Così fan tutte, ossia La scuola degli amanti (All Women Do It, or The School for Lovers), K. 588, is an Italian-language opera buffa in two acts by Wolfgang Amadeus Mozart first performed on 26 January 1790 at the Burgtheater in Vienna, Austria. The libretto was written by Lorenzo Da Ponte who also wrote Le nozze di Figaro and Don Giovanni.
Although it is commonly held that Così fan tutte was written and composed at the suggestion of the Emperor Joseph II, recent research does not support this idea. There is evidence that Mozart's contemporary Antonio Salieri tried to set the libretto but left it unfinished. In 1994, John Rice uncovered two terzetti by Salieri in the Austrian National Library.
The short title, Così fan tutte, literally means "So do they all", using the feminine plural (tutte) to indicate women. It is usually translated into English as "Women are like that". The words are sung by the three men in act 2, scene 13, just before the finale; this melodic phrase is also quoted in the overture to the opera. Da Ponte had used the line "Così fan tutte le belle" earlier in Le nozze di Figaro (in act 1, scene 7).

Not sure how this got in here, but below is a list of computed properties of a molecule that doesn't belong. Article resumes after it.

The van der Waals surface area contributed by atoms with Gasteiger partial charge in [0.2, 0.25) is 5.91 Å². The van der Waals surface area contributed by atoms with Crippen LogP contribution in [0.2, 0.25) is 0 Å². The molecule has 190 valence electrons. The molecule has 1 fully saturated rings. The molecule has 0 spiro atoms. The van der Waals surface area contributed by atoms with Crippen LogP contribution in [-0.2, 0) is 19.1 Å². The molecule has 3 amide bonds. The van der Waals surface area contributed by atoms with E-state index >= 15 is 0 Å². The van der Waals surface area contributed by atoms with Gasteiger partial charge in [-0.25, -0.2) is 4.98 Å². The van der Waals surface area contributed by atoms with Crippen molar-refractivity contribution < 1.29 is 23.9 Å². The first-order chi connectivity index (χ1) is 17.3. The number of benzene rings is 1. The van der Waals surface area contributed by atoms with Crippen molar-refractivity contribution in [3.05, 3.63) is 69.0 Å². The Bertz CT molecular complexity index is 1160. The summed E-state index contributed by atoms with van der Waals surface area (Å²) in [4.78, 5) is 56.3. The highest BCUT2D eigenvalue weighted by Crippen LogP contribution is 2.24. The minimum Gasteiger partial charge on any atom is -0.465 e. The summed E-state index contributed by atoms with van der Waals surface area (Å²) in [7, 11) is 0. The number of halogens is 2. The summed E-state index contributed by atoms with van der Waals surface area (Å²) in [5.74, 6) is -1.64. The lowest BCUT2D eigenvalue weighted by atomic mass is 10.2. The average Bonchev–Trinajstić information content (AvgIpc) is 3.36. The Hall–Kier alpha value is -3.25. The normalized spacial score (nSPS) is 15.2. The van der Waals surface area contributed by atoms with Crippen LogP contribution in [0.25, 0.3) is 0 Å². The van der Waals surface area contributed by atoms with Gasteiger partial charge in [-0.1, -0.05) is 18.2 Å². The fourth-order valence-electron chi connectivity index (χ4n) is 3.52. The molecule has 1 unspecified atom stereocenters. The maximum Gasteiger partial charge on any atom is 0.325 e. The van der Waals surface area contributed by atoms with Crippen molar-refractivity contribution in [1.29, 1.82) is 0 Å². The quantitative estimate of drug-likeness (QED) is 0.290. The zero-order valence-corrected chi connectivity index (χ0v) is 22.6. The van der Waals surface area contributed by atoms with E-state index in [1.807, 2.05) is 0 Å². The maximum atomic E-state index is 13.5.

Performances & Interviews
- Ekaterina Scherbachenko sings Mozarthttps://ichef.bbci.co.uk/images/ic/240x135/p02pny23.jpghttps://ichef.bbci.co.uk/images/ic/240x135/p02pny23.jpg2009-06-20T13:44:00.000Z2009 winner Ekaterina Scherbachenko performs Mozart’s Fiordiligi from Cosi fan tutte.https://www.bbc.co.uk/music/audiovideo/popular/p02pp1xk
Ekaterina Scherbachenko sings Mozart2009 winner Ekaterina Scherbachenko performs Mozart’s Fiordiligi from Cosi fan tutte.